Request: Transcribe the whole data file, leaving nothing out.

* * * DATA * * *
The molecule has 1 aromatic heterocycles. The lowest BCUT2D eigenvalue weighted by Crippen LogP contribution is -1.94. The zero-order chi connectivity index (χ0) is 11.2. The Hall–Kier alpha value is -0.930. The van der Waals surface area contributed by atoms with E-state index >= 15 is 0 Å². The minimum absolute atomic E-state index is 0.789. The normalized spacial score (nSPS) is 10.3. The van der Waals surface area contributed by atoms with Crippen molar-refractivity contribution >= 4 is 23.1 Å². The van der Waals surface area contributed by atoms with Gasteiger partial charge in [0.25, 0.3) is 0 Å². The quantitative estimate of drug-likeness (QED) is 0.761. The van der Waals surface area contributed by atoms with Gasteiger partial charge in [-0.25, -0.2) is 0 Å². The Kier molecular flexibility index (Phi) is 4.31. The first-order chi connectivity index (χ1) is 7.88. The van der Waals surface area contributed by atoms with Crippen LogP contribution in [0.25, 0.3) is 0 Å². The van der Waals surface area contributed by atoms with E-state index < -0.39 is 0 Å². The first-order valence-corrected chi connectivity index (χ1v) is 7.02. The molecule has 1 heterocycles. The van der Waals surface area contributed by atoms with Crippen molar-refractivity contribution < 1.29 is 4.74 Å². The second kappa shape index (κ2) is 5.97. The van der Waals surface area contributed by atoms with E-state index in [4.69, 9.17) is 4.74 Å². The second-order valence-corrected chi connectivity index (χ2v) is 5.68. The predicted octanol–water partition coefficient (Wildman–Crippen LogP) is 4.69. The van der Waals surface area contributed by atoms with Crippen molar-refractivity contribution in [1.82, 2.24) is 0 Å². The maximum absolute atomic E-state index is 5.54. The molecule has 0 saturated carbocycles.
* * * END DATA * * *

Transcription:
The molecule has 1 aromatic heterocycles. The lowest BCUT2D eigenvalue weighted by Crippen LogP contribution is -1.94. The zero-order chi connectivity index (χ0) is 11.2. The Hall–Kier alpha value is -0.930. The van der Waals surface area contributed by atoms with E-state index >= 15 is 0 Å². The minimum absolute atomic E-state index is 0.789. The normalized spacial score (nSPS) is 10.3. The van der Waals surface area contributed by atoms with Crippen molar-refractivity contribution >= 4 is 23.1 Å². The van der Waals surface area contributed by atoms with Gasteiger partial charge in [0.25, 0.3) is 0 Å². The quantitative estimate of drug-likeness (QED) is 0.761. The van der Waals surface area contributed by atoms with Gasteiger partial charge in [-0.25, -0.2) is 0 Å². The Kier molecular flexibility index (Phi) is 4.31. The first-order chi connectivity index (χ1) is 7.88. The van der Waals surface area contributed by atoms with Crippen LogP contribution in [0.25, 0.3) is 0 Å². The van der Waals surface area contributed by atoms with E-state index < -0.39 is 0 Å². The first-order valence-corrected chi connectivity index (χ1v) is 7.02. The molecule has 1 heterocycles. The van der Waals surface area contributed by atoms with Crippen molar-refractivity contribution < 1.29 is 4.74 Å². The second kappa shape index (κ2) is 5.97. The van der Waals surface area contributed by atoms with E-state index in [4.69, 9.17) is 4.74 Å². The second-order valence-corrected chi connectivity index (χ2v) is 5.68. The predicted octanol–water partition coefficient (Wildman–Crippen LogP) is 4.69. The van der Waals surface area contributed by atoms with Crippen molar-refractivity contribution in [1.82, 2.24) is 0 Å². The maximum absolute atomic E-state index is 5.54. The molecule has 0 saturated carbocycles.